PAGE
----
Standing at an imposing 6'7", Peter Riezebos is wearing gold high-top trainers and a multi-colored blazer embellished with his own abstract artwork at his first ever museum launch in Shanghai. It comes as no surprise that this playfully dressed character describes himself as internally, "a talented child."
The exhibition, “Chinese Artifacts," is Riezebos’ first major showcase in China, open from 5-25 May at the Shanghai Duolin Museum of Modern Art. His series of abstract neo-expressionistic pieces illustrate the spirit of Chinese life and culture through a vibrant Western lens. The artist tells City Weekend: “the paintings are kind of relics …of my exploration in China…what China has done to me and what I am trying to leave here."
Netherlands-born Riezebos comes to China with a turbulent past behind him. Diagnosed with Asperger’s Syndrome, ADHD and depression during his childhood, he was eventually hospitalized for a full year at the age of 21. He describes himself during his youth as an educational misfit. "I was always drawing because I didn’t want to participate in school.”
The once introverted Riezebos now uses his art to express his innate creativity and perceptive intelligence. The lines he draws, he says, “are motivated by means of intentional rational longing and free emotional expressionism.” “Chinese Artifacts” renders in paint his mental and physical journey from the West to the East, informed constantly by his experience of a restless yet troubled youth, study of psychology, and his daily perceptions of the world around him.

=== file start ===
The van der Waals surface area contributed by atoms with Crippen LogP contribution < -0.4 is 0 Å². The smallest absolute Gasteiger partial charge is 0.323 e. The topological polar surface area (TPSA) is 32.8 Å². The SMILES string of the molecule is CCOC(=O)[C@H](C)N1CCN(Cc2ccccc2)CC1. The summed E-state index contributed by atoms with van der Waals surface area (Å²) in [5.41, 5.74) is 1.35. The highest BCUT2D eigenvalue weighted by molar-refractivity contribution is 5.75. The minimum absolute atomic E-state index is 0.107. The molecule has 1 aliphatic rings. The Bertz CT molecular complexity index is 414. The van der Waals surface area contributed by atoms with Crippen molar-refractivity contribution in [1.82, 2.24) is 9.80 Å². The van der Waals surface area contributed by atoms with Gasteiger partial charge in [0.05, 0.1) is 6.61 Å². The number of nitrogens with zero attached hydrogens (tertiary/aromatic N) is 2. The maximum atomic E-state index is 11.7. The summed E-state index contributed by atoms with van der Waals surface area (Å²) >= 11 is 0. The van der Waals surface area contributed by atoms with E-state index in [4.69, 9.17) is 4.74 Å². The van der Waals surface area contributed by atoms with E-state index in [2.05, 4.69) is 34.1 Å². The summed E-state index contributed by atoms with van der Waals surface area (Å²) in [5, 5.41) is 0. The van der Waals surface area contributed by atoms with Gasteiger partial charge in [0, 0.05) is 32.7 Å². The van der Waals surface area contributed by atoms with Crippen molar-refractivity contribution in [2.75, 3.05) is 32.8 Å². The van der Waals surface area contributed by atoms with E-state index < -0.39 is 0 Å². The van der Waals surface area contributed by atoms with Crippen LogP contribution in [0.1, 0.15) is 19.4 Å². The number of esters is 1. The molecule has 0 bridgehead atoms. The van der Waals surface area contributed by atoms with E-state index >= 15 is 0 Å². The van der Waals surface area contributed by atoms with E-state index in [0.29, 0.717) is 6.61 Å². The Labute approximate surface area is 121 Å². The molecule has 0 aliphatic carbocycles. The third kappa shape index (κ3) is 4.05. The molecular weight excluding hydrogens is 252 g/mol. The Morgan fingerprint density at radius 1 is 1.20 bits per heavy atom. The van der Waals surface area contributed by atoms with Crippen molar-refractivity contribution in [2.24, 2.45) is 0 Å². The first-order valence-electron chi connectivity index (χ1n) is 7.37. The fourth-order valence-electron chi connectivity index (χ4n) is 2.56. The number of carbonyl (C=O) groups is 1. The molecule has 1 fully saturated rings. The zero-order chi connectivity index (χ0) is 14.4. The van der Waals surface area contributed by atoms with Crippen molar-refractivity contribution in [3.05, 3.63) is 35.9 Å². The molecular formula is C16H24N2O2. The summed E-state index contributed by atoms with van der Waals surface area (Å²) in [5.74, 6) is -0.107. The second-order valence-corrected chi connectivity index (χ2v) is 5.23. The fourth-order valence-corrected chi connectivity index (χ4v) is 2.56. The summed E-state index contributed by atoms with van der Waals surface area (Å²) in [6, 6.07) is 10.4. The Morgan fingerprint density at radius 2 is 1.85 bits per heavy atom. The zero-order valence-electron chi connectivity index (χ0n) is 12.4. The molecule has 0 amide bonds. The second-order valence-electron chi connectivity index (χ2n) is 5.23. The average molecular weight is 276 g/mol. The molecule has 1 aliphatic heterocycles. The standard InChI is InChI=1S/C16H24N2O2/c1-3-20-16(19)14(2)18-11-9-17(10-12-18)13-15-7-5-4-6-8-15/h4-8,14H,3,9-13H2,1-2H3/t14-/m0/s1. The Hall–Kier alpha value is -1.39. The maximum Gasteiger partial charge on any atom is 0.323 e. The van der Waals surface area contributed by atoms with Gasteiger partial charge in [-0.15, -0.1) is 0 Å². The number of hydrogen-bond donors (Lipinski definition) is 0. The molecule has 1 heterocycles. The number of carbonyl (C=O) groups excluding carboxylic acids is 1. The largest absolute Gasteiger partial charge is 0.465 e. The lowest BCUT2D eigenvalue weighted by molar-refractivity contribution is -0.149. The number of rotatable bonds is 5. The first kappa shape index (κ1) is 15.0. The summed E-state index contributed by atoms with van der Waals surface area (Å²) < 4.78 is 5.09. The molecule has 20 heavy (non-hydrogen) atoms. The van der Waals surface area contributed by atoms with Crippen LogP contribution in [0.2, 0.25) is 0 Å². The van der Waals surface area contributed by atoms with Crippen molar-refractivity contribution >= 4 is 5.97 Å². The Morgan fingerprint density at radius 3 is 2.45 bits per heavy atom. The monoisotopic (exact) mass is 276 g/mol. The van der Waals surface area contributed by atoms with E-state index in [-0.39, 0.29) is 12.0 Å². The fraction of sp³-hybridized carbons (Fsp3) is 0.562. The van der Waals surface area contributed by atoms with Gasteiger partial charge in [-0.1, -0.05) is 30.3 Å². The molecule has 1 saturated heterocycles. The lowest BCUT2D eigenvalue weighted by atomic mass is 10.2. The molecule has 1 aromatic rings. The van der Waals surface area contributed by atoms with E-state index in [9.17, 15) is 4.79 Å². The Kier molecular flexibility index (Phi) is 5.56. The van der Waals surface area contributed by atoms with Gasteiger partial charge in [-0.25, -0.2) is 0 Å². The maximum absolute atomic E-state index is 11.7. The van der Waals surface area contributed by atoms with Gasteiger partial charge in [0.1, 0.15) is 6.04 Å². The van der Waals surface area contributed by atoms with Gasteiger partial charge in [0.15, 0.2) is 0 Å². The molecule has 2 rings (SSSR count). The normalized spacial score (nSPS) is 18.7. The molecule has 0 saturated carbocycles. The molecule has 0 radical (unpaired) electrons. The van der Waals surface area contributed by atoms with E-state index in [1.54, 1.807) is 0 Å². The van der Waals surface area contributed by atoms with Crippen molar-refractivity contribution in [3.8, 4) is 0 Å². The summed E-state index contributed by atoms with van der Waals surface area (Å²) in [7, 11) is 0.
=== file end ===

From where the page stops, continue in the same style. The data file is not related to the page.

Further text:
He has now been living in China for three years, but those youthful influences are still dominant in Riezebos’ creative process. He tells us that his paintings are recreations of his childhood, “always something from my youth, or my academic past.” The works on display have a playful quality, often featuring cartoon-like images, painted with energetic strokes, bold shapes and raucous color.
Although he always paints from imagination, Riezebos admits that a lot of what is projected on his canvasses comes from visual experiences of Shanghai. “It’s definitely influenced by day to day life in China, whether it’s symbolism, whether it’s ancient techniques, whether it’s objects I perceive at museums.”
This literal approach to subject matter however, is not what is most important to Peter Riezebos.To him, he tells us, the biggest compliment is when people tell him they feel his emotions coming through the canvas. He states that he has no one specific influence, but draws from a multitude of experiences and influences. “I consider myself a global citizen," he explains. Reizebos brings this expressive internationalism to “Chinese Artifacts”, with a colourful Eastern twist. In a final comment made to City Weekend, he concedes: “Shanghai really has stolen my heart.”
See “Chinese Artifacts” from 5-25 May at the Shanghai Duolin Museum of Modern Art.
You've reached the limit of allowed deals. For more information
You've reached the limit of allowed housing listing. For more information